Rechtsanwältin, Senior Associate
Out-Law Guide | 30 May 2011 | 4:03 pm | 2 min. read
In this first of four guides we outline the background to and key features of Vietnam's Public Private Partnerships programme.
The new regime
On 9 November 2010 the Prime Minister of Vietnam authorised the issue of detailed regulations covering the piloting of investment in the form of Public Private Partnerships (PPPs) in Vietnam. The PPP Regulations are not prescriptive. Instead they provide a wide base for the delivery of the Vietnamese Government's ambitious infrastructure plans.
Vietnam's economy has consistently been one of the fastest growing in the world and it has become a favoured location for manufacturers of products such as clothing, footwear and electronics in recent years. Companies benefit from low costs, political stability and good transportation networks. It is therefore not surprising that in recent years the Vietnamese Government has invested heavily in new infrastructure – for example, power generation, transport, telecoms and water and wastewater.
It is likely that official development assistance will eventually be unable to keep up with the pace at which Vietnam's economy is growing. The PPP programme to be implemented under the new regulations is intended to attract non-Government investment to deliver public infrastructure to sustain the country's economic development.
The PPP Regulations became effective on 15 January 2011 and will continue to be implemented over the next three to five years. After this time, it is intended that they will be replaced by a Government Decree on PPP Investment in Vietnam.
What is in the Regulations?
The PPP Regulations define a public private partnership as occurring when "the State and investor jointly implement projects on development of infrastructure or provision of public services on the basis of project contracts". These 'project contracts' are further defined as "a contract signed between a competent state agency and an investor under which the State franchises investment in and operation of a work or provision of a public service to the investor within a specified period of time". Each project contract will stipulate responsibilities, obligations and powers for both parties depending on the nature of the project.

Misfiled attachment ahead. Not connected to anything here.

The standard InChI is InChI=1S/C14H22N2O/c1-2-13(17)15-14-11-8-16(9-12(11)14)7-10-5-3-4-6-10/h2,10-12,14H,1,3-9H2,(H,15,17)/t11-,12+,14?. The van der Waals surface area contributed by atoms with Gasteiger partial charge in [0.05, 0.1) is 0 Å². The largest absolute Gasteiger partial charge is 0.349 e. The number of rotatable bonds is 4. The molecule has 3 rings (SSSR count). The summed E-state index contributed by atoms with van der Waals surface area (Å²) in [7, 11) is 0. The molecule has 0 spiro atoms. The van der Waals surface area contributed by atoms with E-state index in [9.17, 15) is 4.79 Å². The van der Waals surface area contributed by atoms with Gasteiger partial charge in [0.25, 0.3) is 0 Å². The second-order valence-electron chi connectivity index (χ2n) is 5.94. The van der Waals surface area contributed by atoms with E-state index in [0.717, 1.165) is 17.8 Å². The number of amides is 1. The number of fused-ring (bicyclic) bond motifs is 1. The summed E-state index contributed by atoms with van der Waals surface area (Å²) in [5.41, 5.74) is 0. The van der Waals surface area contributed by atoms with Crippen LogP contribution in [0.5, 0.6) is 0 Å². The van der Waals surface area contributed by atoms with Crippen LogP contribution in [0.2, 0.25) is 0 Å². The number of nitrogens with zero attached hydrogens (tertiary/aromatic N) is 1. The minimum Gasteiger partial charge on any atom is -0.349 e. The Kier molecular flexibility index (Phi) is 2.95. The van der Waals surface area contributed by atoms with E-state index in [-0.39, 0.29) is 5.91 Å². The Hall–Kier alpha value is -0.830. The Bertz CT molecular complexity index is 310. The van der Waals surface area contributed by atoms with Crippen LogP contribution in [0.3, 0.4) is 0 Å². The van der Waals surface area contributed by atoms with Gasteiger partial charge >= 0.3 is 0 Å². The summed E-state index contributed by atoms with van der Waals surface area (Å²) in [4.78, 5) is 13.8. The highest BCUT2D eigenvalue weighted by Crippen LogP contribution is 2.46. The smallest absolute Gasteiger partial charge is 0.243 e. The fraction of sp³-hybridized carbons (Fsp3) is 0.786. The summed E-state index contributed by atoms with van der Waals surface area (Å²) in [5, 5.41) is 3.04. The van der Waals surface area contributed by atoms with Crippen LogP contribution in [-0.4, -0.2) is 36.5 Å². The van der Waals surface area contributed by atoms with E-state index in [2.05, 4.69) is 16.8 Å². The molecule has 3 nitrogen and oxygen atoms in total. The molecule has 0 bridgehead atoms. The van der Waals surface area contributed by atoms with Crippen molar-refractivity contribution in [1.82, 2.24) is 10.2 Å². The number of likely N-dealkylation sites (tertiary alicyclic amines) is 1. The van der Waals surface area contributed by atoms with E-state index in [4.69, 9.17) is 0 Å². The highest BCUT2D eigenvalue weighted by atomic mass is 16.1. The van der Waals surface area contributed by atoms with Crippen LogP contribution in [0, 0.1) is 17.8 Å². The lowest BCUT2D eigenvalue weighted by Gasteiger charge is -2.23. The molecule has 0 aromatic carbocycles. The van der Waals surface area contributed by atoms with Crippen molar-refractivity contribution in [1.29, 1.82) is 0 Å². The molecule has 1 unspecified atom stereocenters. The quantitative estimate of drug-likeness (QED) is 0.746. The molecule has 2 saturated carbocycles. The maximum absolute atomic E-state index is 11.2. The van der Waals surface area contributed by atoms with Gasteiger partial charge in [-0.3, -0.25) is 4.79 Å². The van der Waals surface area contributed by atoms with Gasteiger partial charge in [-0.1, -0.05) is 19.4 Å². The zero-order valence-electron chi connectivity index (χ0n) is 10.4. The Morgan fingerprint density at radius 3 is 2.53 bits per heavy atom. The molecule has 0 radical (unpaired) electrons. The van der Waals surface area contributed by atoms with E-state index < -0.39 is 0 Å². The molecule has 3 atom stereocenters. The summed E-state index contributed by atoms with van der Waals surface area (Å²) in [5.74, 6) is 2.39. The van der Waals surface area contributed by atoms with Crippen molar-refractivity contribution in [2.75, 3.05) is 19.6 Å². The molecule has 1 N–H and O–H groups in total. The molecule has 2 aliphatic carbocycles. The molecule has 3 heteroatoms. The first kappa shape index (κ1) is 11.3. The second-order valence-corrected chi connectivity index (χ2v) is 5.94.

Under the PPP Regulations, the Ministry of Planning and Investment (MPI) has a central role in co-ordinating and implementing the programme. It has established a PPP Task Force to assist with this. MPI's ultimate role is to prepare and deliver a framework for the new PPP programme.
The PPP Regulations expressly refer to the well-known EU principles of competitiveness, fairness, transparency and economic efficiency, as well as conformity with Vietnamese law and international practices. However, there is no mention of implementing regulations or guidance.
The regulations stipulate that PPP contracts should include:
The Vietnamese Government has received financial support for feasibility and other studies from the World Bank. It has retained development agency JICA and other consultants to advise it on the structural building blocks for the programme, and has had delegation visits from countries with an established PPP track record – including the UK – to gain insight and understanding of the risks and pitfalls.
Rechtsanwältin, Senior Associate